The 2017 “Time 100â€ list of the world’s most influential people includes a colorful array of world leaders, icons, and change-makers, as well as a number of black influencers who exude black excellence.Â John Lewis, Colin Kaepernick, Ava DuVernay, and Simone BilesÂ areÂ just a few of theÂ blackÂ men and women who were honored by the magazine this year. Meanwhile,Â Viola Davis and John Legend were selected to grace two out of fiveÂ different Time covers.
Each year, the “Time 100” celebrates creatives, scientists, political leaders, and athletes, for the impact they make in society, whether good or bad. Time Editor-in-Chief Nancy Gibbs told CBS This Morning that the criteria to make the list is based on how they shift and shape cultural trends, public discourse, and the way people see the world.
Here are the black men and women who made the cut:
- Viola Davis
- Ava DuVernay
- Barry Jenkins
- Bernard J. Tyson
- Biram Dah Abeid
- Donald Glover
- Fatou Bensouda
- Leslie Jones
- Alicia Keys
- John Legend
- LeBron James
- Jordan Peele
- John Lewis
- Kerry James Marshall
- Colin Kaepernick
- Simone Biles
- Chance the Rapper
- Tamika Mallory
- Colson Whitehead
Each honoree also received a short tribute note written by fellow icons, who oftentimes work in their respective industry. Here are a few excerpts below:
Tribute written byÂ Common
Years ago, my grandmother asked me to call her friend’s grandson. “I want you to give him some words of encouragement,â€ she said. “He wants to be a rapper.â€ She gave me his number, and I left him a message. I told him to keep following his dreams. Then I forgot all about it.
Years later, my teenage daughter played me a new mixtape she loved from an artist named Chance the Rapper. There was something unique and soulful about it–I could tell he really knew hip-hop. And when I first met him, I realized that he knew me too. “You won’t remember this,â€ he said, “but you called me when I was a kid.â€
Chance upends expectations about what artists, Âespecially hip-hop artists, can do. He streams his albums instead of selling them. He makes music from an unapologetically inspiring and Christian perspective–music that transcends age, race and gender. He gives back to his Chicago community. And he does it all as an independent artist, without the support of a label.
I’m glad Chance followed his dreams. I hope he always does.
Of The Exorcist, James Baldwin once wrote, “I was most concerned with the audience. I wondered what they were seeing, and what it meant to them.” Sitting in a crowded theater, I wonder the same as I take in Jordan Peele’s astonishing Get Out. In the shifting laughter lacing the room, at once rancorous, nervous, defensive and, yes, knowing, a cinema maxim is turned on its head–rather than presenting us a mirror, this multi-hyphenate auteurist shows us more of ourselves than we ever wanted to see, a window through which America is left no choice but to recognize the purgatory of her own sunken place.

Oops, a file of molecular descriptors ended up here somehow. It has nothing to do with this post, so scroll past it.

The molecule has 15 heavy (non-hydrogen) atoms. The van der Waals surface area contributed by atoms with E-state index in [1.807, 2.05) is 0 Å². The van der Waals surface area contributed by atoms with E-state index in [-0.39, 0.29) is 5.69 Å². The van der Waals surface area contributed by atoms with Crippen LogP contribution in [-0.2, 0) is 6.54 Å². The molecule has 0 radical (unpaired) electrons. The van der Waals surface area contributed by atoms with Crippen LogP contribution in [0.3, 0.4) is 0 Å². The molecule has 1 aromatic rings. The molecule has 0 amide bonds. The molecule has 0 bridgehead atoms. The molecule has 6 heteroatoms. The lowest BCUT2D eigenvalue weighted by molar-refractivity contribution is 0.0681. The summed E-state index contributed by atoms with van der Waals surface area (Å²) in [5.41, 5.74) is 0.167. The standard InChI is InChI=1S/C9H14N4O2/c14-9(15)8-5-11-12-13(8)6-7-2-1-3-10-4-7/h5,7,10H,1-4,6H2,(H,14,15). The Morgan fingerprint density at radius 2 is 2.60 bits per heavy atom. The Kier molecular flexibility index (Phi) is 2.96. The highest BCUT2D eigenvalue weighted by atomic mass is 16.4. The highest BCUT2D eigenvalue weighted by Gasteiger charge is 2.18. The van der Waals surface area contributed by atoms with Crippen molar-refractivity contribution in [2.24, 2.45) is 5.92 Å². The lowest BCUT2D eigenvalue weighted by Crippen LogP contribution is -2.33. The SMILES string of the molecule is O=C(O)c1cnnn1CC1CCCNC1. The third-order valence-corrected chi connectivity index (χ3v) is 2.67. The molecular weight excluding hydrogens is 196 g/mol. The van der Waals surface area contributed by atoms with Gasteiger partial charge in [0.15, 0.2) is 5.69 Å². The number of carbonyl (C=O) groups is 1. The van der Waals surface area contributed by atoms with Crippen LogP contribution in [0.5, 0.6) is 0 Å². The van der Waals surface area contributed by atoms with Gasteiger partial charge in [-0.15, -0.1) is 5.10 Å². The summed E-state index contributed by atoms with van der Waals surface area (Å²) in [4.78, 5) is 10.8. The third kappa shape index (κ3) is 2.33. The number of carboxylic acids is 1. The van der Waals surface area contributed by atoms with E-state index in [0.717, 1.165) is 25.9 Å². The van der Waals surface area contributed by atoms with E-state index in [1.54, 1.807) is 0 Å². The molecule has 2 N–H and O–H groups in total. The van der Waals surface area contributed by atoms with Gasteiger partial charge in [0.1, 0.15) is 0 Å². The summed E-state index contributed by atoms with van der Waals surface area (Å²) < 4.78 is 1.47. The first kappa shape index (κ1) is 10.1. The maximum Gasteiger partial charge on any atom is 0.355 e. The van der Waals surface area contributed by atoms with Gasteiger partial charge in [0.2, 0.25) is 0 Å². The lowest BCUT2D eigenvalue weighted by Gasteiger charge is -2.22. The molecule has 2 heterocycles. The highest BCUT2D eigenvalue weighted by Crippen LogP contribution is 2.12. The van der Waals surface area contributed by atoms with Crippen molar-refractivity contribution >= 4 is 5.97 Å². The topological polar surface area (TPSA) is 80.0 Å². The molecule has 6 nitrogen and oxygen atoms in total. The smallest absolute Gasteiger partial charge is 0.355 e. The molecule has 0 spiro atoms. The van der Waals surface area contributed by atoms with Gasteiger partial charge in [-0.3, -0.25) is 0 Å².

This isn’t new for Jordan. Alongside Keegan-Michael Key of Key & Peele, he’s used comedy to shed light on the murky detritus of American exceptionalism for years. With the success of Get Out, it’s clear he’ll do so for many more.
And while I won’t quote Baldwin again, of this I’m sure: he would have loved this film. As well as its maker. As the audience tenses around me, Baldwin’s dictum rings true: ÂJordan Peele is America. And she is him.
From the first page of Colson Whitehead’s extraordinary novel The Underground Railroad I knew I was reading something ground-shifting. I’ve been a student of African-American history since about age 14, and I thought I knew just about everything there was to know about slavery and the Freedom Train. But that’s what’s so powerful about great literature: it deepens your perspective, opens your consciousness and allows you to be in the shoes of its characters, journeying alongside them.
In the year since I first read this book, it has been affirming to see how it’s been embraced, winning the Pulitzer Prize and becoming a No. 1 best seller. I believe that’s because Colson has a vision about what it means to make art. He didn’t just write a historical novel about slavery and courage and the beating heart of freedom. Although the struggle continues and our challenges are not behind us, the brilliance of his vision is that he reminds us that, like his heroine Cora, we can never give up hope, can never stop trying.
Written byÂ Meryl Streep
When you spend your life embodying other lives, if you are successful, the one that belongs to you can silently slip behind. But Viola Davis’ hard-won, midlife rise to the very top of her profession has not led her to forget the rough trip she took getting there. And that is why she embodies for all women, but especially for women of color, the high-wire rewards of hard work and a dream, risk and faith.
Viola has carved a place for herself on the Mount Rushmore of the 21st century–new faces emerging from a neglected mountain. And when she tells the story of how she got from where she was to where she is, it is as if she is on a pilgrimage, following her own footsteps and honoring that journey. Her gifts as an artist are unassailable, undeniable, deep and rich and true. But her importance in the culture–her ability to identify it, her willingness to speak about it and take on responsibility for it–is what marks her for greatness.
You can find the complete TIME 100: The Most Influential People list here.